Zeitgeber

Signals that guide marketing, membership and promotional programs

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April 10, 2014

 
Henry DeLozier

zeit•ge•ber (TSYT-ge-buhr) n. An environmental cue, such as light, that helps to regulate the biological clock in organisms to keep them functioning on a regular schedule.
 

Zeitgebers are nature’s alarm clocks. For humans, the schedule of the work or school day and regular mealtimes, are zeitgebers. Superintendents, owners and operators recognize zeitgebers in the form of warmer soil temperatures and spring rains, which stimulate new root growth and signal the return of their customers.

But there are other zeitgebers you should heed, particularly weather and consumer confidence, which are impactful influences on golf participation and overall facility success. The first step in dealing with these zeitgebers is to understand them.

No factor influences the volume and frequency of rounds more than weather. Every owner and operator should understand weather patterns and take them into account for budgeting, planning the deployment of resources and, ultimately, cash flow.

In a business like golf, where success often straddles a fine line that divides good and bad decisions, knowing whether the forecast is for warm and dry or cool and wet is essential for effective planning. Whether you rely on the old-school Farmers’ Almanac or current state-of-the-art capabilities provided by companies such as WeatherBug, owners and operators today have easy access to highly reliable weather trends to aid their business planning.

If all signs point to a wetter-than-normal season, you should be more aggressive in capturing and retaining golfers. Seasonal programs that reward frequency and customer loyalty should take priority in a rainy season, when every good day must be maximized. On the other hand, if the long-range forecast is for great weather, with an abundance of playable hours, you want to make sure your operation is running at peak efficiency so you maximize tee times. That means examining your pace-of-play guidelines and making sure your pricing reflects the anticipated demand.

Consumer confidence is another zeitgeber to heed. The Conference Board – a highly reliable reference point for consumer confidence – highlights three primary influences on consumer confidence: unemployment, housing and access to capital. Course operators should pay attention to all three.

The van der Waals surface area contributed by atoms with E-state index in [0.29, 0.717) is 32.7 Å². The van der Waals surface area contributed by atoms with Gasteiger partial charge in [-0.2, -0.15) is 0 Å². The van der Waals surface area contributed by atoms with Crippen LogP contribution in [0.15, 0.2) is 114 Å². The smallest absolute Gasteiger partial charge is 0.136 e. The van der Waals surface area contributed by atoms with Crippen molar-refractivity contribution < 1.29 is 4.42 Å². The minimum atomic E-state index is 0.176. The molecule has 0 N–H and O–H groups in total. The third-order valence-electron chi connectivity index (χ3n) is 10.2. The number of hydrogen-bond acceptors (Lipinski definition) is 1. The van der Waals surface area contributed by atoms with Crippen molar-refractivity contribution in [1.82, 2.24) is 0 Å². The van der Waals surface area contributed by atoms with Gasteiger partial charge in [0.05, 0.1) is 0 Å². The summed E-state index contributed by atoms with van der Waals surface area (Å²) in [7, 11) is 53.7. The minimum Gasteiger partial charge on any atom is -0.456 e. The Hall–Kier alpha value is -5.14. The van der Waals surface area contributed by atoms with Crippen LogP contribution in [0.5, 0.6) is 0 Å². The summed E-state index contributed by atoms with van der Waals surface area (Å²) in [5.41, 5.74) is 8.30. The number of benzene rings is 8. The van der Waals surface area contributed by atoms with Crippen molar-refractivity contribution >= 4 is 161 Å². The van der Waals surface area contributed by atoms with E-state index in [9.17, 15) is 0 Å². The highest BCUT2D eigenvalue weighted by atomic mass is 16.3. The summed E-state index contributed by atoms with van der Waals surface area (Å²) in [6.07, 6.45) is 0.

• Unemployment rates are trending downward in many (but not all) markets. This zeitgeber signals participation levels and what should be expected when pricing the services of the club or course. Every club should have a current understanding and up-to-date market knowledge of employment in its area. Levels of education achieved, annual household income and other census-driven metrics also signal favorable market conditions.
     
  • The housing economy directly impacts the stability and growth of most major metro markets. Housing influences the flow of families into a community, which in turn, affects membership at many golf facilities. This flow of new families and school-age children is the lifeblood of demand for most courses. In addition, the housing sector – and the thousands of jobs that go along with it – improves employment statistics and the willingness to spend on discretionary items such as rounds of golf and memberships.
    Home sales historically are at their highest in the spring and early summer. So that’s the time for courses to be aggressive in capturing members and conducting family-oriented programs. Home sales slow around Labor Day as families want to be settled before the start of the school year.
     
  • Access to capital and the ability for prospective homeowners to qualify for bank-finance mortgages also affects the health of clubs and facilities. Debt that supports and increases homeowner occupancy is currently constrained. New policy at the Federal Housing Administration makes it difficult to qualify for a home mortgage. Golf owners and operators can benefit from monitoring this indicator of consumer confidence. This factor influences lifestyle choices for golfers and prospective members at middle-market clubs.


As sure as daffodils are poking their heads above ground, business signals are also there to see. Pay attention and take action.

 

Henry DeLozier is a principal in the Global Golf Advisors consultancy. DeLozier joined Global Golf Advisors in 2008 after nine years as the vice president of golf for Pulte Homes. He is a past president of the National Golf Course Owners Association’s board of directors and serves on the PGA of America’s Employers Advisory Council.